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Album Review: The Revivalists – Take Good Care

Louisiana collective The Revivalists are renowned for their performance dynamic, emphasizing walls of shimmering sonics that fare equally competent live as they do in the studio. Since 2017, the New Orleans-based band had ridden a surprising and, indeed, continual wave of success. After more than a decade in a non-stop grind, the #1 hit single “Wish I Knew You,” from the band’s 2015 smash hit third album, Men Amongst Mountains, has been certified platinum, while also having accumulated 200 million global streams to date. Now an octet, this current permutation of The Revivalists continues forward.

Today marks the unveiling of the band’s follow-up, Take Good Care. The listener experience sees much improvement in the album’s carefully integrated textural and progressive builds, which is especially impressive considering the height of standards their previous album so recently set. To the same extent, the band’s knack for soulful rock and blues is essential in bolstering front man David Shaw’s vocals, which have served as the band’s signature constant.

As the album opens on “Otherside of Paradise,” I appreciate how the smoothly layered harmonies complement the clean guitars. Shaw’s tonality shines through as he describes the complete contrast of idyllic life. It is one characterized by austere surroundings, dwindling well-being, no independent thought, and an extremely fast pacing that can hardly be grasped. Nonetheless, the uplifting tones of the instrumentation provide a sense of hope amidst such despair. That notion of hope is expanded in the next track, “All My Friends.” Shaw’s awareness of his flaws is constructed in a bopping, hook-laden groove as he cherishes the importance of youth. In doing so, he makes sure to avoid any rashness by acknowledging the value of others in his life, all the while maintaining a certain level of drive. An organic transition into vintage rawness characterizes the atmosphere of the next three tracks. This is fitting, both in thematic sense – with anecdotes of patience, persistence, and a healthy sense of dependency – and in its naturally gradual shifting of styles. Capping the album’s first half is “You Said It All,” another palate refresher that could perform well as a representative single. At this point, Shaw demonstrates grounded emotional growth, recognizing the pain of the girl he once held dear by placing himself in her perspective. The decidedly urban feel of the instrumentation complements this sentiment, as it signifies a difficult, yet rewarding acceptance of fate.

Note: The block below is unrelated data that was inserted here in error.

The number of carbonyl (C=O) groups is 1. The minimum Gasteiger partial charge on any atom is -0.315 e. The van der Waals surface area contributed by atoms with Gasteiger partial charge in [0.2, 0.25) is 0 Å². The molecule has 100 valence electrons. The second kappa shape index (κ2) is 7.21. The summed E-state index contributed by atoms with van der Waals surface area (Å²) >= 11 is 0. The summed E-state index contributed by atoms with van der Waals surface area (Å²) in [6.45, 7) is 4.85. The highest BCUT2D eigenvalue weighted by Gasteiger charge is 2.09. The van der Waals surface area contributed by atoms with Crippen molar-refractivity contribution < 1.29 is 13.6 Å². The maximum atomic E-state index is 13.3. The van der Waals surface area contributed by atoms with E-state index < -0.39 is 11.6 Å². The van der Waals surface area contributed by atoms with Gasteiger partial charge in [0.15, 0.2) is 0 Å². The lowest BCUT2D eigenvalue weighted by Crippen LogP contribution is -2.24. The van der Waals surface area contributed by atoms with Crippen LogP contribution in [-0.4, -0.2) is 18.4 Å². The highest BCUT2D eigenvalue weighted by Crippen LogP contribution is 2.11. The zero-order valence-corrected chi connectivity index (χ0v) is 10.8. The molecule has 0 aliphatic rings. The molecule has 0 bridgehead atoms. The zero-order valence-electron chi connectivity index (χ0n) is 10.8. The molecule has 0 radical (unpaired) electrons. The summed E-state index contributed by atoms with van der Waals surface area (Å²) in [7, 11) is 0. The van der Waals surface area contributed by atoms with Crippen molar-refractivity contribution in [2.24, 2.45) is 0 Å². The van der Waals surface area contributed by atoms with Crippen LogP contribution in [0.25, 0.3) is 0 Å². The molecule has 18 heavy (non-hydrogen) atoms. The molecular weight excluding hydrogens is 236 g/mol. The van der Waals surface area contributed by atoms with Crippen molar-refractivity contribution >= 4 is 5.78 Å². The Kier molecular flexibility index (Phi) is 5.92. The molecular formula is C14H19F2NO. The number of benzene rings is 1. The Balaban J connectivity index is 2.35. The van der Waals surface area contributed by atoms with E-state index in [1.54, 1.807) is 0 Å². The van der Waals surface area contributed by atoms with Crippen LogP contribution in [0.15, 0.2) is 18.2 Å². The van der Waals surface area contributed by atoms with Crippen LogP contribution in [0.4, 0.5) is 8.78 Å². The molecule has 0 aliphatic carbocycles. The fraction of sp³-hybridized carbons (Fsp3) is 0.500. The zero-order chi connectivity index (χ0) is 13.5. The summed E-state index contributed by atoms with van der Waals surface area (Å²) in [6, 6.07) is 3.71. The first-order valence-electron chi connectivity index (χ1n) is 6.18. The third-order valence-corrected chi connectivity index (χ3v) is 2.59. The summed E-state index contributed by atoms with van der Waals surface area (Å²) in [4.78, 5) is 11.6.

The latter half of the album initializes on the heavy-driven edge of “Oh No” and “You And I,” both of which demonstrate a sensible pace. I am again impressed by their authentic sense of pacing, so as to not forcefully point listeners to their rousing phases. In conjunction with the contrastingly ballad-esque “Hate To Love You,” these songs consecutively depict a sense of realism in coming to terms with a relationship on the rocks. This level of uncertainty is effectively captured further onward, with “Future,” “Celebration,” and the penultimate “Some People Say” highlighting just how intense the emotional rollercoaster can become, as much as it continues to be. The final track, “Shoot You Down,” earns distinction as an anti-gun violence song written in response to the Parkland tragedy. Much like the opening song, it echoes the sentiment of resilience, and wholly fulfills its purpose in bringing the album full circle.

Overall, The Revivalists manage a solid comeback with this newly-released material. Their stylistic and thematic merit remains intact after a three-year lapse, each track expounding on the other in balanced succession. Only time will tell whether this album contends with their previous smash. One thing is certain, though, and that is the band’s will to keep rock n’ roll’s presently battered flame alive, authentic, and burning.

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Official Website|Apple Music|iTunes|YouTube|Twitter|Spotify|SoundCloud

“All My Friends” Music Video:

Breaking Ground
Lyrical Voice

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About Jake Kussmaul

I come from a family who is passionate about all things music. I learned to sing at an early age, and by 13, had my very own Fender Strat guitar. I tried my hardest at learning all that I could. Because I was born with cerebral palsy, I had to teach myself an adaptive playing style. I learned to write and record my own music, despite these difficulties. In college, I started making great use of my writing abilities by reviewing music, as well as copy editing. I guess it's best to stick with what you know, while welcoming a fair challenge at the same time.

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